This morning was the Father’s Day festivities for my school in Kathu (a town in Phuket). As I stood in the yard during the celebration, I had a thought. Then I had another thought. The second thought was along the lines of:
“Wow, I am an ass and a hypocrite.”
Before sharing the thought, let me explain the morning:
In Thailand, Father’s Day and the King’s Birthday are the same day. It’s a big deal. The King’s Birthday is incredibly important, it’s like Thailand’s Christmas, at least in terms of equivalent excitement. He’s even more popular here than the Queen is popular in England.
All the parents came to the school dressed in yellow, which is the King’s color. The whole school gathered in the yard. They brought bags of food for the Buddhist monks who came to say prayers.
Then the kids sang songs and showed their parents rehearsed dances. It’s a fairly beautiful setting for such a gathering.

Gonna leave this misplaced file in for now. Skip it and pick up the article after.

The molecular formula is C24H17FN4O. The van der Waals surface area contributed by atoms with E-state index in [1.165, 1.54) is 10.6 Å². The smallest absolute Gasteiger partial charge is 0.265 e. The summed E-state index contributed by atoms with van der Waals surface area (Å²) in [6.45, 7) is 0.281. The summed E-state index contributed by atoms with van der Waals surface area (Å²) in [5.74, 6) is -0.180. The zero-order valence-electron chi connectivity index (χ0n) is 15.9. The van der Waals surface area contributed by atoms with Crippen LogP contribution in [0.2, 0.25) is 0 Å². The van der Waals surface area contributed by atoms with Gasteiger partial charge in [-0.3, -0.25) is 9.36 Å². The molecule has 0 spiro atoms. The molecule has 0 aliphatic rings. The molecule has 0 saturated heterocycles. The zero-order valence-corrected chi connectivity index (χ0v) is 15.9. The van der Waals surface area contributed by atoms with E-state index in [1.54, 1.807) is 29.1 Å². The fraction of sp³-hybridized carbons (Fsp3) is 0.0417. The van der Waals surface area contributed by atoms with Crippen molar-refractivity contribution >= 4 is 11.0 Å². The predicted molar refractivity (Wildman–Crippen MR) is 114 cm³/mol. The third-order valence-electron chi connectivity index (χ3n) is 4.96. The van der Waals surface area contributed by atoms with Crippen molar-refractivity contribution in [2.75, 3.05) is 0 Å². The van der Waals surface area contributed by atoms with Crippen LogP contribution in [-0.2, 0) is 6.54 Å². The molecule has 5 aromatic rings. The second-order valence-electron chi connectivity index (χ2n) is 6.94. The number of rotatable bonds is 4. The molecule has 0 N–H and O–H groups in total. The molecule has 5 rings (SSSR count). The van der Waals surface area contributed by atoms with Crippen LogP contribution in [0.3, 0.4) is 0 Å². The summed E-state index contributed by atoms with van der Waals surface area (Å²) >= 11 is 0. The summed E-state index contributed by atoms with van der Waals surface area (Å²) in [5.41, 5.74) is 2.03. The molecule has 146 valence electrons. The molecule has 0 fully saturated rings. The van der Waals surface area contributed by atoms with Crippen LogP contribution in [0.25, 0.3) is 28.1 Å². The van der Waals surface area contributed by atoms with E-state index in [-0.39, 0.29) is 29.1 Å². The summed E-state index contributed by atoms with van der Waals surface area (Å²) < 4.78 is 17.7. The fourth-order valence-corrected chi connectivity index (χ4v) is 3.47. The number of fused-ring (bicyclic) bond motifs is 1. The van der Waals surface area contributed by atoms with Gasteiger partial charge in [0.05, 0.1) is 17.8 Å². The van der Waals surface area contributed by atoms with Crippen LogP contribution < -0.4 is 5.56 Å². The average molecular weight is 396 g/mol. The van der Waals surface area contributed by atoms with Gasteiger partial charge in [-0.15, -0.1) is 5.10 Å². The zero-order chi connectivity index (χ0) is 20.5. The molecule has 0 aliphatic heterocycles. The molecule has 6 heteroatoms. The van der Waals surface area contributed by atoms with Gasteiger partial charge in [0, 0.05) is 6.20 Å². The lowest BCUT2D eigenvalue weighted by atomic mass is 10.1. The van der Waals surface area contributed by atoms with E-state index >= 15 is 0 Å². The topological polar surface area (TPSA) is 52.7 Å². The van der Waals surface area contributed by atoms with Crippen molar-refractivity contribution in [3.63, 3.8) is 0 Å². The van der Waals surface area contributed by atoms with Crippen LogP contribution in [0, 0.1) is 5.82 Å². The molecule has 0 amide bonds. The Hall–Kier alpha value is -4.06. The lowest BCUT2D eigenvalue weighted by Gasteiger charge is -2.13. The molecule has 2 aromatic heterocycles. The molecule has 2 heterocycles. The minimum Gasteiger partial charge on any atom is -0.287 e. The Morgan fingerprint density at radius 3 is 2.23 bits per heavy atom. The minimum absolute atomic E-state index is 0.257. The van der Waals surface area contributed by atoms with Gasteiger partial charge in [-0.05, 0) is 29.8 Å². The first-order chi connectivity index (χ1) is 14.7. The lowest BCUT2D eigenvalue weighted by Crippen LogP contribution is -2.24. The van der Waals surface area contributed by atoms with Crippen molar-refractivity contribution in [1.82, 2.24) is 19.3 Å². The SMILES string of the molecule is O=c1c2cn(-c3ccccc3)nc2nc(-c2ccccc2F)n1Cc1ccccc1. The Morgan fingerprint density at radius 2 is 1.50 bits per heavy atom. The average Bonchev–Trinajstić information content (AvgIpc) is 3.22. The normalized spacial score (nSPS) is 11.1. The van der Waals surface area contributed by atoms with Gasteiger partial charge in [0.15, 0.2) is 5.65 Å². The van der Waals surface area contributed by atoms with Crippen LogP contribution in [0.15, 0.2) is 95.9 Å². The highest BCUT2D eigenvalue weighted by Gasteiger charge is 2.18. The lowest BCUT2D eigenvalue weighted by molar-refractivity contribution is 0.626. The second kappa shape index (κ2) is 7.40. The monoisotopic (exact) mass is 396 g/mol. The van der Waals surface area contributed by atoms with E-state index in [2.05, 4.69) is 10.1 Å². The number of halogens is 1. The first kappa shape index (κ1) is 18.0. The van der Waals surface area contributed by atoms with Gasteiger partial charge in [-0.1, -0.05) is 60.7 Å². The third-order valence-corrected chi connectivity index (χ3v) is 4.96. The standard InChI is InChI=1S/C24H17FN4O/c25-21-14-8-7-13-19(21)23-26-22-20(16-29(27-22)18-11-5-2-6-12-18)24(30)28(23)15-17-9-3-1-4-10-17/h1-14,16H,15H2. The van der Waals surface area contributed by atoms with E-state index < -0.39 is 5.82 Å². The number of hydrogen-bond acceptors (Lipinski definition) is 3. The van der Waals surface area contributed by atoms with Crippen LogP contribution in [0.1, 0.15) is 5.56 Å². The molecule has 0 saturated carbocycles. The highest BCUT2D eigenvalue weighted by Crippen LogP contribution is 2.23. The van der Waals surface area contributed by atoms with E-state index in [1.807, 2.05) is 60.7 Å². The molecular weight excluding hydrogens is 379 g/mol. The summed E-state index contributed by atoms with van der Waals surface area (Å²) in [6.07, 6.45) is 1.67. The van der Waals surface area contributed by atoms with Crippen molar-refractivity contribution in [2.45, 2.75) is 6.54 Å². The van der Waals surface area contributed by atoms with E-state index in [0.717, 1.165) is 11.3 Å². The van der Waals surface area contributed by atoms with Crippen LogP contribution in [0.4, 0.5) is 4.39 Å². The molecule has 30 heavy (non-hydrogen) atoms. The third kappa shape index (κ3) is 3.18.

As I stood there in the morning sun for one speech, then another, I started feel sweat dripping down my forehead. After the first half hour I was able to move to the shade but the air was humid and my shirt was starting to stick to me. I tried to just listen to the Buddhist prayers but I didn’t understand a word of them.
“This heat is grueling, I just want to get out of this heat.” I thought.
I’m a world class asshole. You see, every beautiful summer morning that I walked into work back home, I’d look at the blue sky and curse my 9-5 office job. I felt deprived of something fundamental and natural.
“I just want to be outside” I would think to myself at I looked out the window from my cubicle row.
Ultimately the desire to get outside and living life to its fullest everyday brought my wife and I out of our offices, out of our country, and half way around the world to this island, Phuket. All that to complain of the hot sun on a beautiful morning in the hills of Kathu, surrounded by monks and Thai families celebrating their father’s and King. I’m an ass.
If you’re thinking “you always want what you don’t have”, that doesn’t apply here. I don’t want my cube back. I smile every morning as I drive up the road into the hills and arrive at my school. It’s the best commute I’ve ever had.
Nonetheless, sometimes I am not as thankful as I should be for my time here.